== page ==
A look at how cutting non-means-tested benefits and reforming state pensions could save £16bn a year
Older people enjoy a privileged position at present. The non-means-tested benefits they receive have not been removed or reduced and the basic state pension is planned to increase above inflation. They also receive particularly favourable treatment in the tax system, with higher personal allowances than younger people and even a marriage allowance if one partner is over 75.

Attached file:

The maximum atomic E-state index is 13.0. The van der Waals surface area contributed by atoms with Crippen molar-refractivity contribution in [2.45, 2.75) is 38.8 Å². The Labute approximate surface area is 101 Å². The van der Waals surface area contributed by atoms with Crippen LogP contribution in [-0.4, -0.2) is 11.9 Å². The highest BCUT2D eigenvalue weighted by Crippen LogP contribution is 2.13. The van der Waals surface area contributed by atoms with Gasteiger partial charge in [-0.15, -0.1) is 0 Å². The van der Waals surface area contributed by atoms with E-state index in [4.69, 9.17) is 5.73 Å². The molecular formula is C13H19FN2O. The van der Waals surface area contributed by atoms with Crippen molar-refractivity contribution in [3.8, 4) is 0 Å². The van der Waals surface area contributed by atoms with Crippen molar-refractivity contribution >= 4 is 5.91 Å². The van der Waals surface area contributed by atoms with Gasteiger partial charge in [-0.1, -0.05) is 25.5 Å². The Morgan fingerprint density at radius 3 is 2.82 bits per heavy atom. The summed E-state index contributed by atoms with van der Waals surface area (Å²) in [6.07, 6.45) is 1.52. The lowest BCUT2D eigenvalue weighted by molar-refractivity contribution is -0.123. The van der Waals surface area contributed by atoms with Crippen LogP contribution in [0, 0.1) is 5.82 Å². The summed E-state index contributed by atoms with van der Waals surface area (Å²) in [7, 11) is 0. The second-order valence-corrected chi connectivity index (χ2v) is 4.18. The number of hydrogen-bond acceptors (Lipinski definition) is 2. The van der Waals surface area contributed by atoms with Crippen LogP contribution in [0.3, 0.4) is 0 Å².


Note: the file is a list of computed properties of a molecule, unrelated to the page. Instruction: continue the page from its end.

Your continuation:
This group has received special treatment by the government in its spending review – it has been left more or less exempt from spending cuts. At the same time younger people have felt the cuts through changes such as in tuition fees and child benefit. This paper shows how the government could save £16bn a year by cutting non-means-tested benefits to older people and reforming the state pension system.
2011, Discussion Paper 34